Renoir painted this in 1881 and shows some of the artists’ friends relaxing at the Maison Fournaise, a restaurant and hotel on the Seine at Chatou. It was displayed at the Seventh Impressionist Exhibition in 1882, where it was praised by critics. The dealer-patron Paul Durand-Ruel purchased the painting direct from Renoir.

The Maison Fournaise closed in 1906, but was restored and reopened as the Musée Fournaise in 1990. Renoir’s ‘Luncheon of the Boating Party’ is now in The Phillips Collection in Washington D. C., and you can find out more about the painting on their website, here.

With its warm colours and flickering brush strokes, the painting looks like it’s about to move.

Day 13: Auguste Rodin, The Kiss, 1901-4

For Day 13 of my series #AnArtworkADay, I chose Auguste Rodin’s The Kiss (1901-4). This version in the Tate collection is one of three made in the artist’s lifetime.

The Kiss was originally designed by Rodin as one of the reliefs on his monumental bronze sculpture, The Gates of Hell. It depicts Francesca di Rimini, a thirteenth century Italian noblewoman who features in Dante’s Inferno (1318-1320). While reading the story of Lancelot and Guinevere, Francesca di Rimini falls in love with her husband’s younger brother, Paolo Malatesta. Poor Francesca and Paolo are caught and killed by her husband, Giovanni. When he first created the sculpture in 1887, Rodin called it Francesca di Rimini, but critics suggested that The Kiss (Le baiser) would be a bit less obscure.

Rodin made this copy for Lewes resident Edward Perry Warren, who paid the bargain price of 20,000 francs. Warren wrote a letter where he explained that “being a pagan and lover of antiquities” he wanted the genitals of the male figure to be carved in the style of Classical Greek sculptures. Warren was most insistent and Rodin’s contract to create this copy of The Kiss states that ‘the genitals of the man must be complete’. The sculpture arrived in Lewes in 1904, where Warren displayed it at his house on School Hill. Lewes Town Council borrowed the work for a temporary exhibition in 1914. The exhibition invoked the fury of some of the town’s more puritanical and vocal residents. The campaign against the sculpture, led by the appropriately named local headmistress Miss Fowler-Tutt, objected to the erotic subject of the sculpture and argued it promoted indecency.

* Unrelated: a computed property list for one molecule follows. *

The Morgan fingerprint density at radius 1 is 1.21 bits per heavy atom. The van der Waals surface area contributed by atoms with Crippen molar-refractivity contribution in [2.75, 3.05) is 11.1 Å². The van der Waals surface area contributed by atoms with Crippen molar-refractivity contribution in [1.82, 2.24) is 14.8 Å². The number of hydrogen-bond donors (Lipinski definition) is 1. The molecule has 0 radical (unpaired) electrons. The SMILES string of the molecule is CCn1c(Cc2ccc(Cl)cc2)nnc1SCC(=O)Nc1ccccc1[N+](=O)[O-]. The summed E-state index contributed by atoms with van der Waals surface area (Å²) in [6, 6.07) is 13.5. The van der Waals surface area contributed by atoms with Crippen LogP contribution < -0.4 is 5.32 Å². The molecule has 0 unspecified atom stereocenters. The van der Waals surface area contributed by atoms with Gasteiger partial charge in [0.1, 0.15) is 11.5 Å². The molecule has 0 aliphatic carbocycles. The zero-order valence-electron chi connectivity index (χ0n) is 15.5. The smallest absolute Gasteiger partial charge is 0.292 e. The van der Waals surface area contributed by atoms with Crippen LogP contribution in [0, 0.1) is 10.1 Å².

The Kiss made a special return to Lewes in 1999, for a short exhibition of Rodin’s works.

Day 14: George Stubbs, Whistlejacket, c. 1762.


The choice for Day 14 of my series #AnArtworkADay is one of the most recognisable paintings of the eighteenth century – and probably one of the best-known paintings of a horse.

The painting I am writing about is, of course, George Stubbs’ Whistlejacket (c.1762). Widely considered to be Stubbs’ masterpiece, this horse portrait depicts Whistlejacket, an Arabian chestnut stallion owned by the Marquess of Rockingham. When the painting was first displayed, Stubbs’ ‘contemporaries were … astonished that a single horse should command a huge canvas’.

Stubbs painted Whistlejacket after being invited by the Marquess of Rockingham to spend time at Wentworth Woodhouse in Yorkshire. The artist spent several months on the Marquess’ estate, painting several group portraits of horses alongside Whistlejacket.

The Independent argued that Stubb’s portrait of Whistlejacket depicts a ‘paradigm of the flawless beauty of an Arabian thoroughbred’. The painting remained in the care of the heirs of the Marquess of Rockingham until 1997, when it was put up for auction. With the help of the National Lottery Heritage Fund (then the Heritage Lottery fund), the National Gallery in London acquired the painting for £11 million.

Find out more about Whistlejacket, and take a closer look at the painting, on the National Gallery website here.

Which artworks would you include in your favourites? Let me know in the comments below or via email to theheritagegirl@gmail.com!